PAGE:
Cullen v. Baltimore & Potomac Railroad

No. 485 | D.C. | Feb 12, 1896

Mr. Justice Morris

delivered the opinion of the. Court:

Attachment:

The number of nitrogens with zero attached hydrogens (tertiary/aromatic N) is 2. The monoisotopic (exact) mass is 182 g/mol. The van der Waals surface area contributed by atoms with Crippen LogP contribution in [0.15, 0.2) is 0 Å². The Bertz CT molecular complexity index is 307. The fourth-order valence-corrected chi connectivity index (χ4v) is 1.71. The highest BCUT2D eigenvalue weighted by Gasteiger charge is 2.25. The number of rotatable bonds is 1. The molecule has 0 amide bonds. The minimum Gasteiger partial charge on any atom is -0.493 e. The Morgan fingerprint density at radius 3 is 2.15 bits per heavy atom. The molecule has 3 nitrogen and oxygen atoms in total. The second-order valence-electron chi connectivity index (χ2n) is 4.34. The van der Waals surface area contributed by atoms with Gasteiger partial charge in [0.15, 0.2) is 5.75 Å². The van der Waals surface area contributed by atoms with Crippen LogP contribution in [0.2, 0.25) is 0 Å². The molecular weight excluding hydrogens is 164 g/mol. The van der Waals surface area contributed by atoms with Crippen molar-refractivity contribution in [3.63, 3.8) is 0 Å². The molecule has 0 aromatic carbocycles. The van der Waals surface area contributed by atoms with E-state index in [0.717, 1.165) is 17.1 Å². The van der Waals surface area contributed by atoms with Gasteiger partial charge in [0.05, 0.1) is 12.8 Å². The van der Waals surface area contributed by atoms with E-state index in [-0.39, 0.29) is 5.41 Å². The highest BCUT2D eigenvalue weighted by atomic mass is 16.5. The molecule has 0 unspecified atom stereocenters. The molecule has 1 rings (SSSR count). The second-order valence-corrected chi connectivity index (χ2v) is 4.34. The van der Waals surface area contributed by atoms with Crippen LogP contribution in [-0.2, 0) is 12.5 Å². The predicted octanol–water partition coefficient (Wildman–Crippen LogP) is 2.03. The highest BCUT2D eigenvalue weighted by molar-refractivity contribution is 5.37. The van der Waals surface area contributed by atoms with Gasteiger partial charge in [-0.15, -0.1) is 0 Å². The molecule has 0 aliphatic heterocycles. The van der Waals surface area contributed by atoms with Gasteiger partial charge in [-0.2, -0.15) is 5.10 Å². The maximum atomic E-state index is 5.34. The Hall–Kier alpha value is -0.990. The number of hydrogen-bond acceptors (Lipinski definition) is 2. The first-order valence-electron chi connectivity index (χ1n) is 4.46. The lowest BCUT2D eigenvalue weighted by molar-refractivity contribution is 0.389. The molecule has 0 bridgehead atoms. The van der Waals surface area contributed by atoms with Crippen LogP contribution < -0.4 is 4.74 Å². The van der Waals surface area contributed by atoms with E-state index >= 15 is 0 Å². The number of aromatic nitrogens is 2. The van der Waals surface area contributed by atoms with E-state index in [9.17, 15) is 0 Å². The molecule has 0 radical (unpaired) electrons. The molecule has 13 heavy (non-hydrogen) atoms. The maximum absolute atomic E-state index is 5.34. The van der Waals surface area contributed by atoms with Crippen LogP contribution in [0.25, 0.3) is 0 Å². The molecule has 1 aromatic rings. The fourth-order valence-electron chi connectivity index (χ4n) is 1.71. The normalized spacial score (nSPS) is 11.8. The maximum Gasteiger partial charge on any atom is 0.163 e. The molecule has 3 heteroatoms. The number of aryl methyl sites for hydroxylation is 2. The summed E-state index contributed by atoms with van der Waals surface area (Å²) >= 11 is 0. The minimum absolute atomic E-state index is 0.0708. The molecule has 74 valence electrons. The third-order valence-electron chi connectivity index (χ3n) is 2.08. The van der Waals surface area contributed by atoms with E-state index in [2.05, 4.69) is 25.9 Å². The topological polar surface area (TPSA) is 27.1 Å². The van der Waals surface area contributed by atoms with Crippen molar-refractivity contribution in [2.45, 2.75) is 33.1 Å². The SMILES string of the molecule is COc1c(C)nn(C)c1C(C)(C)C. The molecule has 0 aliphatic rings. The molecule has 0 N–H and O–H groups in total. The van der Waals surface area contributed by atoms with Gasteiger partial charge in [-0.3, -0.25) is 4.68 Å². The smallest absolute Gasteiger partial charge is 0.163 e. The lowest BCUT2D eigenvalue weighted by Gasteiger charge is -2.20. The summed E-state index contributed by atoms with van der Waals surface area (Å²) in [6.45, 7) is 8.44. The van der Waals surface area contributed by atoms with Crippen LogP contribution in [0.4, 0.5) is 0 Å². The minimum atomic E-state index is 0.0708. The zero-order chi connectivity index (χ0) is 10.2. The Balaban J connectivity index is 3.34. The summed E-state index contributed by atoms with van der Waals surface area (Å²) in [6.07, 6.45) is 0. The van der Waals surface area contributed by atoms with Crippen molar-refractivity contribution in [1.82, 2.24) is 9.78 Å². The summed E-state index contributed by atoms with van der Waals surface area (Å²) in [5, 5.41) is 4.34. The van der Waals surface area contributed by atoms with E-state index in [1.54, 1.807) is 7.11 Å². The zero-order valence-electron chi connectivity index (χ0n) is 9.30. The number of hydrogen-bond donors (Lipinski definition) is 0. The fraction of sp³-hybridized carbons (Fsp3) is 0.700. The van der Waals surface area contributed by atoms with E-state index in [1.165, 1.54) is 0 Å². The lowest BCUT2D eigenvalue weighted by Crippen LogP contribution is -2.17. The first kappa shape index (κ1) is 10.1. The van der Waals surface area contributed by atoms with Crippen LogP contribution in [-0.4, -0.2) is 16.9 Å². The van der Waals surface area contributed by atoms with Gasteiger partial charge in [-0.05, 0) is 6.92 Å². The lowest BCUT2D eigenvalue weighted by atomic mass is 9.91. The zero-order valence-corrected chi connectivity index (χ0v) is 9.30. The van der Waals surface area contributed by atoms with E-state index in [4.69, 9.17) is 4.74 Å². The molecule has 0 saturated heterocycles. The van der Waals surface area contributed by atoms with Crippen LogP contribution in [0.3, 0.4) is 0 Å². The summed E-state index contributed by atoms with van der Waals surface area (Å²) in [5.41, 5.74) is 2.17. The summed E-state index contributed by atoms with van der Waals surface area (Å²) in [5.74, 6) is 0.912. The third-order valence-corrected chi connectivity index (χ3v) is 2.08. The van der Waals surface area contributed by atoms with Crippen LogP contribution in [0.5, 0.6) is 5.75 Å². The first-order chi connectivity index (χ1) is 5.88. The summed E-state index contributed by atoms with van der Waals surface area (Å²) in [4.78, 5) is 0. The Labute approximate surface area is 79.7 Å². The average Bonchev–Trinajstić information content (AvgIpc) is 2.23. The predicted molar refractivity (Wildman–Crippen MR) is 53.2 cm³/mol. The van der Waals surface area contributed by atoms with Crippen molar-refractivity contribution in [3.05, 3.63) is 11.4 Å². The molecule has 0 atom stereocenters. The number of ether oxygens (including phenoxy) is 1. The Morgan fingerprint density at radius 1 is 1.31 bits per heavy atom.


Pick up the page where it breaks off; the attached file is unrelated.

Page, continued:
Whatever may have been the negligence of the defendant railroad company in failing to enclose its tracks with a fence, as v/ould seem to have been required by law ; or in leaving a dangerous hole or excavation in its tracks; or in running its engine at an unlawful rate of speed, if it did so run it on-this occasion ; or in its failure to ring a bell or otherwise to give notice of the approach of the engine ; or in the failure of the engineer to keep a proper lookout in the direction in which his engine was moving, it is very evident that there was contributory negligence on the part of the unfortunate victim of the accident, which wholly precludes any recovery by the plaintiff in this action, unless it is made to appear that the deceased was in some way relieved from the legal consequences of his own negligence. This position is conceded in the argument of counsel for the appellant, and from the testimony in the case' it cannot well be controverted. *72The claim of the appellant is, that, notwithstanding the contributory negligence of the deceased, the plaintiff is entitled to recover, if it appears that the defendant, guilty of negligence by its employees, might with, reasonable diligence have had knowledge of the exposed condition and peril of the deceased, and with ordinary care might have avoided the consequences of the plaintiff’s negligence and the resulting injury. And in support of this proposition is cited the case of the Grand Trunk Railway Co. v. Ives, 144 U.S. 408" court="SCOTUS" date_filed="1892-04-04" href="" opinion_id="93328">144 U. S. 408.